A Politician’s Personal Finances- What’s The Big Deal?

Councilman Greenfield receiving between 100 and 250K prior to becoming a councilman would be news if the money wasn't from his employer (from NY Post)

Lately, the New York Post has been looking at the personal financial disclosures of various city council members. Two from our neck of the woods, namely Vincent Gentile and David Greenfield were subjected to honored with mentions by the Post in an article on the subject.

According to the Post, Councilman Greenfield seems to be doing well for himself. He has reported earning between $100,000 and $250,000 last year from former employer the Sephardic Community Foundation.

From the Post:

But Greenfield’s report for 2009 — when he also claimed his income from the nonprofit was in the same $100,000-to-$250,000 range — doesn’t add up with the group’s IRS forms for that year, showing him pulling in $299,000.
When pressed on the matter, Greenfield only said, “A plain reading of my disclosure form presents income and back income paid to me before I ran for office in the two appropriate sections of the 33-page form.” The group’s current leaders would not comment.

Greenfield insists that he filed appropriately, but hey, the Post is part of an international media empire made up of corrupt upright, straight shooting thugs media executives who lie to sell papers value good journalism. Parent company Newscorp really helps readers to see breasts the big picture.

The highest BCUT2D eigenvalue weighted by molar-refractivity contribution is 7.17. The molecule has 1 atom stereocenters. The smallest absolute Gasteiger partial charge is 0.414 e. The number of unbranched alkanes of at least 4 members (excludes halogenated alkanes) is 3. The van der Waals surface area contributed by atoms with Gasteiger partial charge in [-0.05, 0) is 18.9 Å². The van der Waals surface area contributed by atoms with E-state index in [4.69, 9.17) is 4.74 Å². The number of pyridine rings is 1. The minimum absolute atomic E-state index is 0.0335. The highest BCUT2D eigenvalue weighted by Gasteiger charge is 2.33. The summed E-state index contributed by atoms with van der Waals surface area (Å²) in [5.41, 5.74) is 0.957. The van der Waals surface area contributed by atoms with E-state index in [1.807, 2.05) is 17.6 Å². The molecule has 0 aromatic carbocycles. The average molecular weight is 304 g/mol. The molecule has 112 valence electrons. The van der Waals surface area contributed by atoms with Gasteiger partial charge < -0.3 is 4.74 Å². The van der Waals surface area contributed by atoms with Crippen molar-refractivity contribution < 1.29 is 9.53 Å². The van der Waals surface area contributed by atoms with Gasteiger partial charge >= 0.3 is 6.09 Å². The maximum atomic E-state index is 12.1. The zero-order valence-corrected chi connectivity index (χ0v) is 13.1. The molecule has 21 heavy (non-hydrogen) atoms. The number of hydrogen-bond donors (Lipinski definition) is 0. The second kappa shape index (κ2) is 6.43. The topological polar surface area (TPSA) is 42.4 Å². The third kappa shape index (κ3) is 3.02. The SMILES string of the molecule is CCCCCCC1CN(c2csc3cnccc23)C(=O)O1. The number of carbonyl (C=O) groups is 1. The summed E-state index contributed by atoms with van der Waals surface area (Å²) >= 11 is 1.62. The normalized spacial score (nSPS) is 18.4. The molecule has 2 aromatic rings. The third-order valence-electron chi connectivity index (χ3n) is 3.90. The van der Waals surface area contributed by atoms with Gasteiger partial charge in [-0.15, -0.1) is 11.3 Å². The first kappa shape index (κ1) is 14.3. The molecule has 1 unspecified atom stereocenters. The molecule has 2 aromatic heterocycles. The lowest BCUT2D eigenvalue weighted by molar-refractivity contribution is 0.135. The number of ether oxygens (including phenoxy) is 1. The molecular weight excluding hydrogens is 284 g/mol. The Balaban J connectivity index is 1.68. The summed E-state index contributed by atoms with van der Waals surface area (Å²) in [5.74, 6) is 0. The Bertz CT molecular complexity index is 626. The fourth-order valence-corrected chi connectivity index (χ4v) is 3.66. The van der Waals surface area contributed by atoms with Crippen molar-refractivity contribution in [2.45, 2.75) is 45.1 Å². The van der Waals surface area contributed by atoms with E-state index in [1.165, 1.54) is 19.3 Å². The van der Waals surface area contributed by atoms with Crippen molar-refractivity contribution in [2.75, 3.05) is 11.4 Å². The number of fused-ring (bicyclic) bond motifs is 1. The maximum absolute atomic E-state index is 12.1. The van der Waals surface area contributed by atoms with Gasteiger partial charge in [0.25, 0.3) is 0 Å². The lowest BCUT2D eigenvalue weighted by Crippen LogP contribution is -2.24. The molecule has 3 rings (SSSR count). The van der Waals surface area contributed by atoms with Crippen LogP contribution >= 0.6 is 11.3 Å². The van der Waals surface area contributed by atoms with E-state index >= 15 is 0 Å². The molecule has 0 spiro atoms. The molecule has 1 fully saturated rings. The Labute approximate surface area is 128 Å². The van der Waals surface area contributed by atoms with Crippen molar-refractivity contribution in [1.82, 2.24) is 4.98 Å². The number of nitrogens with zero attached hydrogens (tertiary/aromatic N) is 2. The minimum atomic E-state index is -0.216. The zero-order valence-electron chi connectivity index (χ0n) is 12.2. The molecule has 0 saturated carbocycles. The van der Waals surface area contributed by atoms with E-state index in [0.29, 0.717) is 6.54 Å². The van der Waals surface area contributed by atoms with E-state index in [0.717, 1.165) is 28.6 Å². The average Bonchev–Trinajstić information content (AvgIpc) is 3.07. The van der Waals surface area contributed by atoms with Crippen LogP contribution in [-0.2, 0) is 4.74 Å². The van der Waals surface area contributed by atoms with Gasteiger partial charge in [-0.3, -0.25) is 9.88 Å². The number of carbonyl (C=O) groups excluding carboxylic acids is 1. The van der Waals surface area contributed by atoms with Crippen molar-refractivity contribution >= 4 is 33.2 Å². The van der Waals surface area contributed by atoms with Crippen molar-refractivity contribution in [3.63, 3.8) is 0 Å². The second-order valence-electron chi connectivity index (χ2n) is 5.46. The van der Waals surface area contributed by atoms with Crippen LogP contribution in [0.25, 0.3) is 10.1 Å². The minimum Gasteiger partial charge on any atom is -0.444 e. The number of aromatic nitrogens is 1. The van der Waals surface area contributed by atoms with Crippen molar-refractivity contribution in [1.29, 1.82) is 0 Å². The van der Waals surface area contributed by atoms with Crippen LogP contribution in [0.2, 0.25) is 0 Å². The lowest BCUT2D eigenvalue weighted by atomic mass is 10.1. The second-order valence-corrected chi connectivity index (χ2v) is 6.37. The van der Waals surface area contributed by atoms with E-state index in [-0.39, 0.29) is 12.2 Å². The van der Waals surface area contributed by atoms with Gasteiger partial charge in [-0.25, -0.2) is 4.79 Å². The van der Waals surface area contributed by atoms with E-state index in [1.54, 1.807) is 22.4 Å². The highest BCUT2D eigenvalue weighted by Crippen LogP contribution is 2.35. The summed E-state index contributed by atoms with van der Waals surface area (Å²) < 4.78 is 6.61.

And like some kind of fly-by-night collection agency, the Post also tried to shame local Councilman Vincent Gentile about unpaid credit card bills.

According to the tabloid, Gentile disclosed that he owes a total of $440,000 in debt. The figure includes outstanding legal fees, credit cards and loans. Poor Councilman Gentile can’t even take out a home equity without being raked through the muck.

In all seriousness, a politician’s finances can be relevant for many reasons- conflicts of interest, avoidance of child support, donations from special interest groups, etc. I’m all for transparency and putting an end to corruption but to use financial disclosure statements merely to embarrass is not as bad a hacking a kidnapped girl’s phone, well, just wrong.

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